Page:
Indonesia's Hot Potato

Following up on Asia Sentinel's question last week: "Whatever became of Hambali?," interest in the future of the alleged terror mastermind of Southeast Asia has perked up.

The question is who does or does not want to be responsible for him when the Guantanamo Bay detention center is closed and he must be either tried somewhere or released. According to the Jakarta Globe, the government in Jakarta is not anxious to have him back, fearing he would become a rallying point for the country's nascent but growing Islamist, and particularly Wahabist, fundamentalists.

According to the Globe, quoting unnamed sources in the Indonesian counter-terror police, Hambali himself is anxious to come home to Indonesia and face trial there. He is said to be homesick, which would not be surprising after being in US captivity since picked up in Thailand in 2003, latterly at Guantanamo but until 2006 at an even less comfortable CIA detention center in an undisclosed location – Jordan, according to a Human Rights Watch Report.

According to these sources, who claim to have interrogated him while in US custody Hambali has confessed to his involvement in bombings in Indonesia and is ready to submit himself to the local justice system. This might make more sense for him than facing the music in the US, let alone in Malaysia or the Philippines where he is also wanted. Malaysia would most likely put him in indefinite ISA detention without benefit of a court appearance. (His wife has been held under the ISA since 2003) The Philippines is too well-known for extra-judicial killings for him to be comfortable there.

But whether Hambali gets what he is said to want and return to trial in Indonesia is another matter. Other government sources in Indonesia suggest that they do not want him back as a trial might stir up jihadist sympathy, or at least be divisive as was that of the Abu Bakar Bashir, the so-called spiritual leader of Jemaah Islamiyah in southeast Asia.

Confessions made under duress at Guantanamo would not be valid in Indonesia so would have to be repeated in Indonesia – which he might well refuse to do. Meanwhile it is also not clear whether the Indonesian police have substantive evidence of his direct role in any of the bombings. The 2002 Bali bombing induced a huge new effort by Indonesia to smarten up its terror prevention and investigation capability. But investigations of previous bombings were inefficient and the lapse of time might make effective prosecution very difficult.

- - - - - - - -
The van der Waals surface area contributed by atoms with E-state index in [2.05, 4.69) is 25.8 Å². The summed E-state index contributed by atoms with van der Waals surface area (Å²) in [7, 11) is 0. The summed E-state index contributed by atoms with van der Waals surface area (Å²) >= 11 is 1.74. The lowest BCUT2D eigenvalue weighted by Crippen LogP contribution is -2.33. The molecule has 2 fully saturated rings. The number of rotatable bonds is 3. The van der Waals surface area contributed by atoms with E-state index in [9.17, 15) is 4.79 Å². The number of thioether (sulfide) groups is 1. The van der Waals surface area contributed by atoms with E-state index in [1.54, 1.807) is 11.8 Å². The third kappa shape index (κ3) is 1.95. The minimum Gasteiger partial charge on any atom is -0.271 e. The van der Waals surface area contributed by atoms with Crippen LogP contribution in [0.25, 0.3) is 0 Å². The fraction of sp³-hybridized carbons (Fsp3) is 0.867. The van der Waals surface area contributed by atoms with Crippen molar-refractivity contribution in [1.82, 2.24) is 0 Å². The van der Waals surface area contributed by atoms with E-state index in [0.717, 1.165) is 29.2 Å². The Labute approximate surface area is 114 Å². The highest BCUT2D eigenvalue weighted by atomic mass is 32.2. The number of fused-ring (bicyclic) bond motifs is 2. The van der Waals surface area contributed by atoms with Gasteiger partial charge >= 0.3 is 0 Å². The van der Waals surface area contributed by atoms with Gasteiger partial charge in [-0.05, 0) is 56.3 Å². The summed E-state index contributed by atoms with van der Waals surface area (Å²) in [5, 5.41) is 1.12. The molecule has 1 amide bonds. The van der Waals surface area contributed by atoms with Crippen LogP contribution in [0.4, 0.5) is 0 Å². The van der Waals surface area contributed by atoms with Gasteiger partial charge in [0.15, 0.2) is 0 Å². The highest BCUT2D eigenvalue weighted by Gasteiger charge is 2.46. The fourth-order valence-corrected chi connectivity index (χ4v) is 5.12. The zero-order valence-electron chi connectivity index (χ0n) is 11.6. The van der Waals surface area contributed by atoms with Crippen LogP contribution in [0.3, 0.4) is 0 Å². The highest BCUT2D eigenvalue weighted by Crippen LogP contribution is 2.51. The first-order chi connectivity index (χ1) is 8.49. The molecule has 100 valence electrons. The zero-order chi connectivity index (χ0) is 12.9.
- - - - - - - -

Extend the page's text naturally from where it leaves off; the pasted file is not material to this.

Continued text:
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Thus in the end he might well get off with a light sentence for preaching rather than practicing terror tactics. Or having been sentenced to a longer term, find the ways out of an easily-bribed prison system. One way or another Hambali at home would be more of an embarrassment or problem than leaving him to others.

Yet failure to demand his return and trial for alleged involvement in a string of bombings in Indonesia, including Bali and various church bombings before that, would appear curious. He is Indonesian and most his alleged crimes were committed in Indonesia and most of the victims were Indonesian. Not to demand him back to face the music at home would be an insult to national dignity.

For now however, it is the US which has to decide what to do with him now that Guantanamo is to be closed. In 2007 the Combatant Status Review Tribunal set up by the US Defense Department to review evidence against Guantanamo detainees determined that Hambali had been correctly classified as an "enemy combatant" and would ultimately be tried by a military commission.

The tribunal ruling was made on a long list of allegations, not tested by normal court rules of evidence. These included some specifics: December 24 2000 church bombings in Indonesia which killed 18 people; supervision of a plan to bomb the US, Australian and British embassies in Singapore; proposing a plan to attack a Singapore MRT station.

However other allegations were more vague. The Bali combing was cited but only as an event and no specific connection to Hambali. Likewise allegations that he was "Operations chief of the Jemaah Islamiyah and its main contact and point man for al Qaida in southeast Asia".

The specific bomb plot allegations and a broader one of plotting small bombings in bars and café frequented by westerners in the Philippines, Thailand, Malaysia, Indonesia and Singapore were all sourced to an unnamed individual – presumably either an undercover agent or another captive who had given evidence, possibly as a result of the "waterboarding" torture known to have been used against so-called "high value" detainees.

The US military commissions to try so-called enemy combatants were deemed illegal by the US Supreme Court in 2006. Congress then passed an Act allowing the President to designate certain people as "unlawful enemy combatants", making them subject to military commissions where they had fewer rights than in ordinary trials. It was thus that Hambali was due at some point to be charged.

However, on January 22, Barack Obama in one of his first acts as President ordered that no new charges were referred to the military commissions and stated his intention to close Guantanamo within a year. Now it is up to the new US administration to make good on that promise and decide whether to charge Hambali in the US or to hand him over to Indonesia.